April 12, 2012
The Buffett Rule tax increase hawked by President Barack Obama and the Democrats in Congress uses taxation power to target a small group of individuals for confiscation for no better purpose than to fit their political aspirations. The real purpose targets one individual in particular who might keep Obama from winning a second term in office.
This abuse of power harks back to one of the more curious relics found in our Constitution, which prohibits Congress from passing a “Bill of Attainder.” Article 1, Section 9 prevents any individual or group from being condemned for crimes and having their property seized without all the muss and fuss of trials, juries, and even evidence.
Of course, Obama couches the Buffett Rule tax in fiscal terms. We need to have everyone pay their fair share of taxes, the President has argued, and why should a billionaire like Warren Buffett pay a lower rate on his income than his secretary? That sounds reasonable to the ill-informed, but Buffett pays a lower rate – as do many of the wealthier income earners – because Buffett derives his income from risk-based activities in investments, rather than as employment salary.
Congress has long treated capital-gains income differently than salary income in order to incentivize the risk-taking that leads to innovation and growth. Had Buffett’s secretary earned her income as capital gains, she would have access to the same tax rates as her boss does.
Furthermore, the top earners already pay their “fair share” – and more. According to the 2012 Economic Report of the President and reported by Bloomberg, the median effective tax rate for the middle 20 percent of American taxpayers is 13.3 percent, including income, payroll, and corporate taxes. For the top 1 percent of taxpayers – that group most famously demonized by Occupy protesters – the median effective tax rate jumps to 29.6 percent.
Ah, but that’s the median, the administration will point out. Some of the wealthy that earn more than a million dollars a year pay a lower rate, and that’s certainly true. Some of them pay under 15 percent in effective tax rates, mainly because (again) they derive their income from risk-taking activities that produce capital gains in a given year. How many households actually manage that feat? The non-partisan Tax Policy Center puts the number at about 4,000 households.
However, most of those are on the lower end of that top level of income. The real revenue opportunity comes with the wealthiest of Americans, where a surtax would confiscate much larger amounts of capital. Bloomberg’s Hans Nichaols reported this week that the Buffett Rule actually hopes to target just 400 earners in the nation. That makes this look a lot less like a normal tax policy and a lot more like an attack on specific Americans as a lever to seize their property in service to a President who has openly waged class warfare for the last eight months.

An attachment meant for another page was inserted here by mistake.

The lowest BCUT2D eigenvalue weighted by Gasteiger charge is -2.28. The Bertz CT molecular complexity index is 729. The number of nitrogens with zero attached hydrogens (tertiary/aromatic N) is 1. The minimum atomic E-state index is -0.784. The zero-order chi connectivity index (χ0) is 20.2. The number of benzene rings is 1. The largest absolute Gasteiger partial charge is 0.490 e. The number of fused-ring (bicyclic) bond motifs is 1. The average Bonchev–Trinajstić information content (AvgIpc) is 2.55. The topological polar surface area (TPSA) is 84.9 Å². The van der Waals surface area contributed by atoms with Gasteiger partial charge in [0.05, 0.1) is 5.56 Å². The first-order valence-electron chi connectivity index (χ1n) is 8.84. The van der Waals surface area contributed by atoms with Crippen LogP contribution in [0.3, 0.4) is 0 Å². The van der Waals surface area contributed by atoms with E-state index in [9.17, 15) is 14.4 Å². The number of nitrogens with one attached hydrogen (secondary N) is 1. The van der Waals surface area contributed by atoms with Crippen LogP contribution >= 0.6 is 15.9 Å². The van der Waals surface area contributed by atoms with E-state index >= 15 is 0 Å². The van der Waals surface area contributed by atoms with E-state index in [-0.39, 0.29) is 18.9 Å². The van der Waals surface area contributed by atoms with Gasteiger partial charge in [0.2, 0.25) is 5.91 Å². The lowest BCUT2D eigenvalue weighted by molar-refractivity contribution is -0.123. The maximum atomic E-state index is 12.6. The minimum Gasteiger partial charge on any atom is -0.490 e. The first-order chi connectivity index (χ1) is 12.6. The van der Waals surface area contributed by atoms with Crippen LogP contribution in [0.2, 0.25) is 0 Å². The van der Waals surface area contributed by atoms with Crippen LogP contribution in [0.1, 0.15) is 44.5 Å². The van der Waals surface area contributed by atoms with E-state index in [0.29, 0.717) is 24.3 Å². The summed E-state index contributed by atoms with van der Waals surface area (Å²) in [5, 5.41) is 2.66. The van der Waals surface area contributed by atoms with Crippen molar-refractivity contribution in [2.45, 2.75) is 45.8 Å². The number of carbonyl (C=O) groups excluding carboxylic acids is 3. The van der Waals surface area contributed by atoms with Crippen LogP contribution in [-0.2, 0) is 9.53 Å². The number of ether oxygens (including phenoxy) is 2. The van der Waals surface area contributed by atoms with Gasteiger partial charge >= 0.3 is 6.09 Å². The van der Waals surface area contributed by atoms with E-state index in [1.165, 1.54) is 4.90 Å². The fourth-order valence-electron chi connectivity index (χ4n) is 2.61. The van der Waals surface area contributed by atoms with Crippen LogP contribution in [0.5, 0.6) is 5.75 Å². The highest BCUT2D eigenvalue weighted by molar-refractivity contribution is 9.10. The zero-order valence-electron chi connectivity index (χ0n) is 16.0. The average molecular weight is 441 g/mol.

How much revenue will the policy that mainly goes after these 400 households actually raise? The most optimistic estimates for Buffett Rule revenue estimate a potential $40 billion over a ten-year period. The federal deficit in FY2012 is estimated at $1.3 trillion, and FY2013 in President Obama’s proposal comes in north of $900 billion. In the best case, the Buffett Rule would correct 0.44 percent of the FY2013 shortcoming. We could get ten times more deficit savings by repealing Obamacare, according to a new study of the costs of the President’s signature legislation.
Obama and his allies insist that the actual revenue and deficit reduction matter less than the fairness, but neither matters as much as having a class-warfare club to swing at Mitt Romney in the fall. Bernie Becker at The Hill stated the obvious when he reported that the White House wanted to “hammer” Romney with the Buffett Rule proposal, pointing out that Romney only paid an effective tax rate of 14 percent on tax returns he released this winter during the nomination fight.
Democrats in Congress want to push this bill as a means to punish Romney for his wealth, politically in this case rather than legally, since the bill has zero chance of passing into law. It’s a naked attempt to use Congress to attack and damage the likely challenger to the incumbent President.
In 1788 James Madison, one of the framers of our government, warned about Congressional attempts to issue political and legal punishments. He said, "Bills of attainder, ex post facto laws, and laws impairing the obligations of contracts, are contrary to the first principles of the social compact, and to every principle of sound legislation. ... The sober … have seen with regret and indignation that sudden changes and legislative interferences, in cases affecting personal rights, become jobs in the hands of enterprising and influential speculators, and snares to the more-industrious and less-informed part of the community."
Perhaps we should start paying attention to the Constitution.